Thirdly, we have contributions to the field – often rooted in sociology – by scholars from both inside and outside the loose discipline of Publishing Studies, who have chosen to include publishing and its editorial functions in their broader investigations (Powell, 1985; Bourdieu, 2008; Thompson, 2010; Stewart, 2018; Ramdarshan Bold, 2015, 2019; Greenberg, 2015, 2018; O’Brien, 2016; Saha, 2017; Saha and van Lente, 2020). Much of this work focuses on disparities and inequalities in the industry, from Ramdarshan Bold’s pioneering work on representation in children’s and young adult books to O’Brien’s wider focus on the Creative Industries as sites of inequality and classism. Interestingly, much of this work prioritises fiction over non-fiction. It is, of course, essential that the creative stories told to readers represent diverse voices, but I argue that equal attention needs to be paid to diversity in non-fiction books (where expertise is often more important than narrative skill).

This article will contain elements of each of these three strands. There will be career recollections and reflections, but only in order to inform my thinking around the editorial function – which in turn will prompt further thoughts on the issue of diversity and bias in the publishing industry.


Privately educated and having grown up in Berkshire, I was a typical publishing industry entrant in 1996: according to the most recent Publishers Association survey, 26.1% of respondents grew up in the south-east of England and nearly 20% of respondents attended a fee-paying or independent school – considerably higher than the national average for the UK. (Publishers Association, 2020) Did this background have an impact on my work as a commissioning editor? It seems essential to ask this, as per O’Brien et al: ‘… given the dominance of the children of professionals and managers in publishing, what are the implications for English literary culture?’ (2016, p.128).

Having moved from London to New York City in the spring of 2001 – five years after starting as an Editorial Assistant – with the remit of increasing the publishing output of Continuum’s small US office, I was lucky to have the time to think creatively about what types of books I wanted to publish, under the broad umbrella of non-fiction about popular culture. Aside from increasing title count, what was also at the front of my mind was trying to make my job as fun as it could possibly be. (The concept of publishing as “fun” is one that I aim to explore in future research.) I spotted the chance to create a book series that might allow me to indulge my two biggest passions: books and music.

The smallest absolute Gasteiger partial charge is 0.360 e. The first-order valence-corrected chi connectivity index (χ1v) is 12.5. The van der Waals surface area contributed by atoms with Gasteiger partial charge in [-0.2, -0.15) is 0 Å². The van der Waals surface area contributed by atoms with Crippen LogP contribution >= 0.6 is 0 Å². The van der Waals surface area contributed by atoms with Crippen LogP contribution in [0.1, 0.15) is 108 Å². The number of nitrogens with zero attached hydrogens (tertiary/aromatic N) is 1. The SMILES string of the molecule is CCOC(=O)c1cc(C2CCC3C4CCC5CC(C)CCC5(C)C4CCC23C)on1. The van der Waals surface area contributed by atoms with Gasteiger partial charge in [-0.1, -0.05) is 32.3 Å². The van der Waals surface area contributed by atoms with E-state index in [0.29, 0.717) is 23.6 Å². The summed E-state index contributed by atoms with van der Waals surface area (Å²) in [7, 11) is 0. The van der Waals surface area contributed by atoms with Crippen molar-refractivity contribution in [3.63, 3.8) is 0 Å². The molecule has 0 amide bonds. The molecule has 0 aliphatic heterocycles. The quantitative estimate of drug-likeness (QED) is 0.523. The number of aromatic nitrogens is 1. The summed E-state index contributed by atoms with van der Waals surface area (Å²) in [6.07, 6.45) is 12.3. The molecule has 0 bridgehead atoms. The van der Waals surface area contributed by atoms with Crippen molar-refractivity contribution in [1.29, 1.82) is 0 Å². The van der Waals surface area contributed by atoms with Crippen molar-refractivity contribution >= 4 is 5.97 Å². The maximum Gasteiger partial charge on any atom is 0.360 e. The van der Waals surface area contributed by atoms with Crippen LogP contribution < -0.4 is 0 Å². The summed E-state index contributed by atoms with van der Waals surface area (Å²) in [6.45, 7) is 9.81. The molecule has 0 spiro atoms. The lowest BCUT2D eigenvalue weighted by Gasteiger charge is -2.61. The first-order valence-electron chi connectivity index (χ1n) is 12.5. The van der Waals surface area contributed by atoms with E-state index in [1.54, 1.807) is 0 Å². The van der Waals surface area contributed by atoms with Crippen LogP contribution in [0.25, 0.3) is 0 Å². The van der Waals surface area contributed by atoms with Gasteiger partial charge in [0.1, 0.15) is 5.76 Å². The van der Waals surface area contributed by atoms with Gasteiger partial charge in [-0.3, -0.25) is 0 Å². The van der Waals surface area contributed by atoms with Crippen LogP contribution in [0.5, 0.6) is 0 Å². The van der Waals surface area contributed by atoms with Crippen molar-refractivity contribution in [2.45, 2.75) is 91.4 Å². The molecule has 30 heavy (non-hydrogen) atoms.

My focus was on building a list of books that might appeal to committed music fans. To that end, I put together a list of 100 albums that I thought might work from three perspectives: that readers might want to buy the books, that authors might want to write them, and that book and record stores might want to support them. I no longer have the original list but I can recall that it contained albums by (among others) David Bowie, Radiohead, Bob Dylan, The Beach Boys, Patti Smith, Bruce Springsteen, Joy Division, The Smiths, Joni Mitchell, and The Rolling Stones. It did not contain much, if anything, in the genres of hip-hop, R&B, soul, disco, blues, metal, folk or pop.

The first six books, published in September 2003, were about albums by Pink Floyd, Dusty Springfield, Love, Neil Young, The Smiths and The Kinks. The authors were John Cavanagh, Warren Zanes, Andrew Hultkrans, Sam Inglis, Joe Pernice and Andy Miller. It was not a conscious decision to launch the series with six books written by six white men of about the same age as myself. I do not remember it even occurring to me that the author mix might be an issue.

It is worth interrogating the extent to which my own tastes influenced the series at the outset. There is a considerable body of research around taste in the field of cultural sociology and while there is not the space to discuss it fully here, it is still useful to touch upon.

Pierre Bourdieu, in his analysis of the work of editors in one type of publishing (literary fiction, in France) discusses taste in the context of a curatorial strategy.

“A book’s dual nature – as both a signifier and a commodity, a symbolic and an economic entity – requires an editor to have a dual character, one that can reconcile art and money, love of literature and the pursuit of profit, by devising strategies situated somewhere between the two extremes of cynical subservience and heroic indifference to the house’s economic needs.” (Bourdieu, 2008, p.138)

Bourdieu’s model of ‘art and money’ does not fit so neatly for editors working with non-fiction texts, or with more blatantly commercial books where the concept of ‘art’ might not apply so readily. In all sectors, though, one of the ways in which an editor is most likely to express their “love of literature” is to commission books that align closely with their own interests, as far as that is allowed within the publishing house’s (or imprint’s) remit. And when editors are, as the data tells us, overwhelmingly white and middle-class then we have one reason why so much publishing output might be targeted at those interests, those tastes. It is not the case that all editors are limited to their own experience of the world – there are examples of editors who work hard to publish different stories by different voices – but it is a default setting that can be easy to fall back on.